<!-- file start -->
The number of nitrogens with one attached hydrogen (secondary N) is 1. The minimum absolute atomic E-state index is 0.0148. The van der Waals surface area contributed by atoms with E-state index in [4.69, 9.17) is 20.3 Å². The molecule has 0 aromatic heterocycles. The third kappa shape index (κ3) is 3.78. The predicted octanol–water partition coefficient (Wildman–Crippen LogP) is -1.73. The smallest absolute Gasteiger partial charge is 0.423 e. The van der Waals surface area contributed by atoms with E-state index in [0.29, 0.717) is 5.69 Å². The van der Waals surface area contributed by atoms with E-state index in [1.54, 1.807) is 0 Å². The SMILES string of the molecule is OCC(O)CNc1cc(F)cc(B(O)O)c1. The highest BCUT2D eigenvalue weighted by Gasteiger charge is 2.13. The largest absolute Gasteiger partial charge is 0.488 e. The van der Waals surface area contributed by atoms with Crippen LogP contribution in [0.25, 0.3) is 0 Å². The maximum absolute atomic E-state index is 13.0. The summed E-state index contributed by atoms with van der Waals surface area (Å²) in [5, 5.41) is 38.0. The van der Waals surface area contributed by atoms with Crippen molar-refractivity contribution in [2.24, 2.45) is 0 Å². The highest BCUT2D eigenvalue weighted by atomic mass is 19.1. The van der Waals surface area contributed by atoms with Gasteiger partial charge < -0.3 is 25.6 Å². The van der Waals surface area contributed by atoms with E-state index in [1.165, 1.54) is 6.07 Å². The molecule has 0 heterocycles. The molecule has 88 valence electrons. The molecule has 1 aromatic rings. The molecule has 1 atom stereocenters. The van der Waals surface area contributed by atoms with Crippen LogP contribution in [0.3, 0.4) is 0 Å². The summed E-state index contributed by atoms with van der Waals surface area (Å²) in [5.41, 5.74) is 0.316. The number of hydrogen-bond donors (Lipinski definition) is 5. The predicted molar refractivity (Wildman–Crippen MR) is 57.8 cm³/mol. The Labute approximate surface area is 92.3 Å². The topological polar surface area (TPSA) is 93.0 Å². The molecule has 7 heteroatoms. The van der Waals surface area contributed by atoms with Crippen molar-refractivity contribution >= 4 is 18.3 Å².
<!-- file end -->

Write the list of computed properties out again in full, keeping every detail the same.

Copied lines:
The number of nitrogens with one attached hydrogen (secondary N) is 1. The minimum absolute atomic E-state index is 0.0148. The van der Waals surface area contributed by atoms with E-state index in [4.69, 9.17) is 20.3 Å². The molecule has 0 aromatic heterocycles. The third kappa shape index (κ3) is 3.78. The predicted octanol–water partition coefficient (Wildman–Crippen LogP) is -1.73. The smallest absolute Gasteiger partial charge is 0.423 e. The van der Waals surface area contributed by atoms with E-state index in [0.29, 0.717) is 5.69 Å². The van der Waals surface area contributed by atoms with E-state index in [1.54, 1.807) is 0 Å². The SMILES string of the molecule is OCC(O)CNc1cc(F)cc(B(O)O)c1. The highest BCUT2D eigenvalue weighted by Gasteiger charge is 2.13. The largest absolute Gasteiger partial charge is 0.488 e. The van der Waals surface area contributed by atoms with Crippen LogP contribution in [0.25, 0.3) is 0 Å². The maximum absolute atomic E-state index is 13.0. The summed E-state index contributed by atoms with van der Waals surface area (Å²) in [5, 5.41) is 38.0. The van der Waals surface area contributed by atoms with Crippen molar-refractivity contribution in [2.24, 2.45) is 0 Å². The highest BCUT2D eigenvalue weighted by atomic mass is 19.1. The van der Waals surface area contributed by atoms with Gasteiger partial charge < -0.3 is 25.6 Å². The van der Waals surface area contributed by atoms with E-state index in [1.165, 1.54) is 6.07 Å². The molecule has 0 heterocycles. The molecule has 88 valence electrons. The molecule has 1 aromatic rings. The molecule has 1 atom stereocenters. The van der Waals surface area contributed by atoms with Crippen LogP contribution in [0.3, 0.4) is 0 Å². The summed E-state index contributed by atoms with van der Waals surface area (Å²) in [5.41, 5.74) is 0.316. The number of hydrogen-bond donors (Lipinski definition) is 5. The predicted molar refractivity (Wildman–Crippen MR) is 57.8 cm³/mol. The Labute approximate surface area is 92.3 Å². The topological polar surface area (TPSA) is 93.0 Å². The molecule has 7 heteroatoms. The van der Waals surface area contributed by atoms with Crippen molar-refractivity contribution >= 4 is 18.3 Å².